PetHealth101 - Get Answers to your pet meds and pet health questions
  Adopting Dental Fleas & Ticks Nutrition  
  Agility & Working Dogs Distemper Gastrointestinal Poison  
  Allergies Ears Grooming Problems & Solutions  
  Anal Sacs & Scooting Endocrine Diseases Heartworms Rabies  
  Arthritis & Joints Epilepsy - Seizures Horses Senior Pets  
  Behavior Eyes How to: Skin & Coat  
  Breeds (Top 11) Fatty Tumors-Lipomas Mange Spaying  
  Cancer Feline Leukemia Neutering Toxins  
  Worms  
    Virtual  Dog  Cat
Search   
 
 

The Aging Pet, Geriatric Pets, Senior Pets, Pet Life Expectancy

We hope our pets will be a part of our lives for many, many years but the fact is that the average life expectancy is 10-12 years for dogs and 10-14 years for cats. Older pets have very specific needs and are particularly susceptible in later years to cancer, arthritis, and dental disease. Supplementing diets with antioxidants, phytonutrients and Omega 3 fatty acids will help support brain function and minimize behavior changes as our pets age.

 
Behavior changes in your pet due to aging: Aging dogs & cats
Pet supplements for senior dogs and cats
The most common senior pet diseases
Dog life expectancy & cat life expectancy
 
 

The articles here were answered by a variety of pharmacists and veterinarians
 
1
Date Category Topic
 
  Enter question or keyword(s):   
       
  or search by pet type:     
       
TIPS: Search for answers by entering keywords, Use multiple keywords
 
 
 
  Aging Pet Facts:

  • Any pet can develop behavior changes with aging.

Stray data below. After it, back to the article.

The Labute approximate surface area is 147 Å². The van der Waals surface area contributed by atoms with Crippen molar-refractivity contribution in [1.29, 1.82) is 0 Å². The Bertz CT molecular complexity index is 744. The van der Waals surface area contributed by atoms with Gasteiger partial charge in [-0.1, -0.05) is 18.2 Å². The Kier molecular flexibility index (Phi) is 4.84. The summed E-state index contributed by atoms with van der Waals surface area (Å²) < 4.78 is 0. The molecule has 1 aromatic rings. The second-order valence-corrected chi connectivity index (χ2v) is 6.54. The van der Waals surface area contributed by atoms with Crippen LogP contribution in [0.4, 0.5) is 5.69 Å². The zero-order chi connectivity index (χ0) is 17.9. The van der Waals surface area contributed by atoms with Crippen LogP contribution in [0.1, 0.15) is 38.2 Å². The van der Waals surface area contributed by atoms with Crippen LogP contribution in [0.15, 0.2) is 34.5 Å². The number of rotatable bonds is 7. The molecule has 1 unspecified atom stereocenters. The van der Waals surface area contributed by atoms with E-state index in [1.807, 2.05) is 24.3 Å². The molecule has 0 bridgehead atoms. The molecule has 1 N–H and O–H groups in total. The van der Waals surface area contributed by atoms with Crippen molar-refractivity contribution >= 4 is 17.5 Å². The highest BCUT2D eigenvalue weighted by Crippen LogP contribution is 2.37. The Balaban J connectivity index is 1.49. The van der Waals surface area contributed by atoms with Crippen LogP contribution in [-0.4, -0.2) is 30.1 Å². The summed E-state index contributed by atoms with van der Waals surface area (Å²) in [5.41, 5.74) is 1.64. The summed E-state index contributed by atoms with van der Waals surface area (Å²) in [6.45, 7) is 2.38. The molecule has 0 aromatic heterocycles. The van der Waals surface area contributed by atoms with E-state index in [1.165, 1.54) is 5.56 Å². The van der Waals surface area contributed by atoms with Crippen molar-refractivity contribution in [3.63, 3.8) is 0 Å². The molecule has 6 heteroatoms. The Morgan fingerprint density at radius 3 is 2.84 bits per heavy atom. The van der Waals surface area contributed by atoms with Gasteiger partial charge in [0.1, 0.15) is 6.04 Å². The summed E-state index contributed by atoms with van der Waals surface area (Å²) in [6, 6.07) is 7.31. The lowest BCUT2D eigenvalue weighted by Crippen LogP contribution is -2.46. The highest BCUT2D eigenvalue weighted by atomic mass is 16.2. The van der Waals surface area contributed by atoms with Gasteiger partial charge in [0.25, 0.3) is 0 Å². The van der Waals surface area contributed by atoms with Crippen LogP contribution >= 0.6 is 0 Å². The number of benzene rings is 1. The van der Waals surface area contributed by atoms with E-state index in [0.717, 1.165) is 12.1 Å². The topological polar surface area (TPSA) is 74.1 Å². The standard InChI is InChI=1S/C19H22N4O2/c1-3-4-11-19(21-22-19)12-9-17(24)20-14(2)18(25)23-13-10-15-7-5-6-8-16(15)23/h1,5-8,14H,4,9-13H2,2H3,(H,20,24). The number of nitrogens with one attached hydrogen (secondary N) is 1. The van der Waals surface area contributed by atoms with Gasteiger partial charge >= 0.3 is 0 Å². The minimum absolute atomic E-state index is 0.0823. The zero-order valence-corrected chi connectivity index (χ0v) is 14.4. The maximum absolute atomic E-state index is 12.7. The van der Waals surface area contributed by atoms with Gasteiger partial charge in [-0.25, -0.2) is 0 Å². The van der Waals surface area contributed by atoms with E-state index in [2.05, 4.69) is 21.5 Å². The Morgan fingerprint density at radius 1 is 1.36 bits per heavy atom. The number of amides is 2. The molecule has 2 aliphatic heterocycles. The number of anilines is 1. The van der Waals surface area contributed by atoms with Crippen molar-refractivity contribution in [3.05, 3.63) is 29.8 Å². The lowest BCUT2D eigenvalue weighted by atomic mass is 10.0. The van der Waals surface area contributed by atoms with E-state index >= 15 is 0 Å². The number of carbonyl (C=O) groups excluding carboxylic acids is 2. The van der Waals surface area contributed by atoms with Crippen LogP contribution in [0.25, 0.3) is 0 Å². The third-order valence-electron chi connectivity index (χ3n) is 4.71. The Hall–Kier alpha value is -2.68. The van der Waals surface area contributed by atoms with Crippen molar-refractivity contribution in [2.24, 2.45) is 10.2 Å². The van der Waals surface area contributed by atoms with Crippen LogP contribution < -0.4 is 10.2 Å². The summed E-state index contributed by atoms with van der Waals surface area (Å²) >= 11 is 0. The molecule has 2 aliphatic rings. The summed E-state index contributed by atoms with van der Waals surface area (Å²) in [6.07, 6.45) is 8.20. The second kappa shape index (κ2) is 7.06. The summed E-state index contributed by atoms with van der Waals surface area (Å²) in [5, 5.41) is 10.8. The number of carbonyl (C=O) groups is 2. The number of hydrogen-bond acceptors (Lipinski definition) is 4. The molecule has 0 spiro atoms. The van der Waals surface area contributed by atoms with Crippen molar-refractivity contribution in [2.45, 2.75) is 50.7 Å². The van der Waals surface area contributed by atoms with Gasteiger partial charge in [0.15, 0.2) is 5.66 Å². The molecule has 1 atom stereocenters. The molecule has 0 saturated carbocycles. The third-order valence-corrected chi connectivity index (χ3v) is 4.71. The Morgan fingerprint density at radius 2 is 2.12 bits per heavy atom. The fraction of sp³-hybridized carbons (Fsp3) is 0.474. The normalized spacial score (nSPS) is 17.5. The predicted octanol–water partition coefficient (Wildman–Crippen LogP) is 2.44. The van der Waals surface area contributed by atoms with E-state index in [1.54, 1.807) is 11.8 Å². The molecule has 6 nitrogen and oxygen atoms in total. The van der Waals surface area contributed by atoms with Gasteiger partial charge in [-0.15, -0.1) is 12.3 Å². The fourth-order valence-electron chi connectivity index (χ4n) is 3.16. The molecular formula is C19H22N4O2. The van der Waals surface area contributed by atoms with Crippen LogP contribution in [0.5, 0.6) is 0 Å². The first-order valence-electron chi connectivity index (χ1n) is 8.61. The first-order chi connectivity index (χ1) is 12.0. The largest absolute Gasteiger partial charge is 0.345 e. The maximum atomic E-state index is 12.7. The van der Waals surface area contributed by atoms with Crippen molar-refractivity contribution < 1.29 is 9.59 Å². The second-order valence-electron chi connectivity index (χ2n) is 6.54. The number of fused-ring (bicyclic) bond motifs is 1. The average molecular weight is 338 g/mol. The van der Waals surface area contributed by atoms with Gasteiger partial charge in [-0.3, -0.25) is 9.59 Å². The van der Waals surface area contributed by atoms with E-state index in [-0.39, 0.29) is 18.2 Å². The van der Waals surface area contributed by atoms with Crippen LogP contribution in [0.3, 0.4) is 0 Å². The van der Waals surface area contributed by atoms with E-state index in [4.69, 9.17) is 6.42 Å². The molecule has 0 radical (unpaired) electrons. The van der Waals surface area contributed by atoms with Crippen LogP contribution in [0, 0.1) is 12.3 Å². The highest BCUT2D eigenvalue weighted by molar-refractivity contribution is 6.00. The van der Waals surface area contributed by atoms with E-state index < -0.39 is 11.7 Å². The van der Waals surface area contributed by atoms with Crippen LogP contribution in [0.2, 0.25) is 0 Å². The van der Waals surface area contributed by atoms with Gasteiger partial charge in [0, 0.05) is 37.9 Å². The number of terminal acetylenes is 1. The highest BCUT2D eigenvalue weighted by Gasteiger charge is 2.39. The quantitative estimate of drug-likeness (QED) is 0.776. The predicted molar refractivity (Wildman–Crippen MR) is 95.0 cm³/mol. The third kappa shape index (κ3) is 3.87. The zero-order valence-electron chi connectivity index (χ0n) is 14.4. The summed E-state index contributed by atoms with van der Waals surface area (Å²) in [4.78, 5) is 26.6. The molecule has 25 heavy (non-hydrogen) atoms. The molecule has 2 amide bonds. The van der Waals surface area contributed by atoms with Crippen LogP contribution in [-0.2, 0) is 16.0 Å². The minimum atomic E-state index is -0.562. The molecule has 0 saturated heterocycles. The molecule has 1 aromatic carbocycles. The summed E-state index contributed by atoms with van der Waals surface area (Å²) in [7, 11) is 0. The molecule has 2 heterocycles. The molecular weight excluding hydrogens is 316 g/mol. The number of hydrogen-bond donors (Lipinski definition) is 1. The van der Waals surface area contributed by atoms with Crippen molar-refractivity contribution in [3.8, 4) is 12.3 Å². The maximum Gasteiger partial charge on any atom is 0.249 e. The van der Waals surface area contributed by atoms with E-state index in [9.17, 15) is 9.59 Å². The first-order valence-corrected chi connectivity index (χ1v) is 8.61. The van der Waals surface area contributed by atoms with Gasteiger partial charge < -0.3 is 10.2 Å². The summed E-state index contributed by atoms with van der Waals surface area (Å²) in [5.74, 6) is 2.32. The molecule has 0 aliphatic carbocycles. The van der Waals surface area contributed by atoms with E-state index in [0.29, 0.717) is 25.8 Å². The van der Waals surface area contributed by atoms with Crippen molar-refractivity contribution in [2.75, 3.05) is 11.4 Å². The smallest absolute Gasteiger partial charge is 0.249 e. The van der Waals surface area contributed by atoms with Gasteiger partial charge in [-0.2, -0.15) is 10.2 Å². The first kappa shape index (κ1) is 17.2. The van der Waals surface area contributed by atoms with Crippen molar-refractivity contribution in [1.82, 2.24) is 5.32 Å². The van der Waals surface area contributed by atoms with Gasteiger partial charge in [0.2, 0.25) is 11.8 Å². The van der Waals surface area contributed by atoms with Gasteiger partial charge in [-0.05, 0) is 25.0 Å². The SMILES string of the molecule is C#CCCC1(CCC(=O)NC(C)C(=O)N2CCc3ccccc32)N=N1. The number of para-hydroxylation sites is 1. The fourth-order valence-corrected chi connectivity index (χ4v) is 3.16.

• A large percent of senior pets have arthritis (80%-90%).
  • Behavior changes with aging include problems with orientation, social interaction, activities & exercise, grooming, housetraining, sleeping, and eating.
  • Your senior pet may have a poor appetite because taste and smell aren’t as strong, and food loses its appeal.
  •  
     
     
     
    This information is for educational purposes only and is intended to be a supplement to, and not a substitute for, the expertise and professional judgment of your veterinarian. The information is NOT to be used for diagnosis or treatment of your pet. You should always consult your own veterinarian for specific advice concerning the treatment of your pet.

    The information about medications is not intended to cover all possible uses, directions, precautions, warnings, allergic reactions, drug interactions or adverse effects, nor should it be construed to indicate that use of a particular drug is safe, appropriate or effective for your pet. It is not a substitute for a veterinary exam, and it does not replace the need for services provided by your veterinarian.

    Note: Any trademarks are the property of their respective companies